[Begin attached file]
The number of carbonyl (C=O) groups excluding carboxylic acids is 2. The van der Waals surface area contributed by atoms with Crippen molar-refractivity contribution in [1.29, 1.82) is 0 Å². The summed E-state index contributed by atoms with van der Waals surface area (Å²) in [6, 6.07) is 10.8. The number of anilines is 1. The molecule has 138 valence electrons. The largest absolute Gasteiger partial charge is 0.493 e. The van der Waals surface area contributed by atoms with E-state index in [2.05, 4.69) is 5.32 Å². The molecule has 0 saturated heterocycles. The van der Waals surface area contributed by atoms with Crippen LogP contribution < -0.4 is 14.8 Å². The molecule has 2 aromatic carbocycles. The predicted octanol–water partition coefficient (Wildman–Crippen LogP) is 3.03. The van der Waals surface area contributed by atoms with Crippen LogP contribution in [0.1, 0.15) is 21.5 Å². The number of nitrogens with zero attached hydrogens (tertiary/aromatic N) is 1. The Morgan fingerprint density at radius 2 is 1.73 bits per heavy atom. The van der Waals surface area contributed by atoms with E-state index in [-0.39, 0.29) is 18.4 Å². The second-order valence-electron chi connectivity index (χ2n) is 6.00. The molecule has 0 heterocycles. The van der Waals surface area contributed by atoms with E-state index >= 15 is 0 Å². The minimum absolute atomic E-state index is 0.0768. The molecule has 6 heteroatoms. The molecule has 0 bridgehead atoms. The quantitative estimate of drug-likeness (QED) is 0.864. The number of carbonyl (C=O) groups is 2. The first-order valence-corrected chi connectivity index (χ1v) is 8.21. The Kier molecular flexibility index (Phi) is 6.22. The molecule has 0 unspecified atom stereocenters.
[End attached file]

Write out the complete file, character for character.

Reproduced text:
The number of carbonyl (C=O) groups excluding carboxylic acids is 2. The van der Waals surface area contributed by atoms with Crippen molar-refractivity contribution in [1.29, 1.82) is 0 Å². The summed E-state index contributed by atoms with van der Waals surface area (Å²) in [6, 6.07) is 10.8. The number of anilines is 1. The molecule has 138 valence electrons. The largest absolute Gasteiger partial charge is 0.493 e. The van der Waals surface area contributed by atoms with E-state index in [2.05, 4.69) is 5.32 Å². The molecule has 0 saturated heterocycles. The van der Waals surface area contributed by atoms with Crippen LogP contribution < -0.4 is 14.8 Å². The molecule has 2 aromatic carbocycles. The predicted octanol–water partition coefficient (Wildman–Crippen LogP) is 3.03. The van der Waals surface area contributed by atoms with Crippen LogP contribution in [0.1, 0.15) is 21.5 Å². The number of nitrogens with zero attached hydrogens (tertiary/aromatic N) is 1. The Morgan fingerprint density at radius 2 is 1.73 bits per heavy atom. The van der Waals surface area contributed by atoms with E-state index in [-0.39, 0.29) is 18.4 Å². The second-order valence-electron chi connectivity index (χ2n) is 6.00. The molecule has 0 heterocycles. The van der Waals surface area contributed by atoms with E-state index >= 15 is 0 Å². The minimum absolute atomic E-state index is 0.0768. The molecule has 6 heteroatoms. The molecule has 0 bridgehead atoms. The quantitative estimate of drug-likeness (QED) is 0.864. The number of carbonyl (C=O) groups is 2. The first-order valence-corrected chi connectivity index (χ1v) is 8.21. The Kier molecular flexibility index (Phi) is 6.22. The molecule has 0 unspecified atom stereocenters.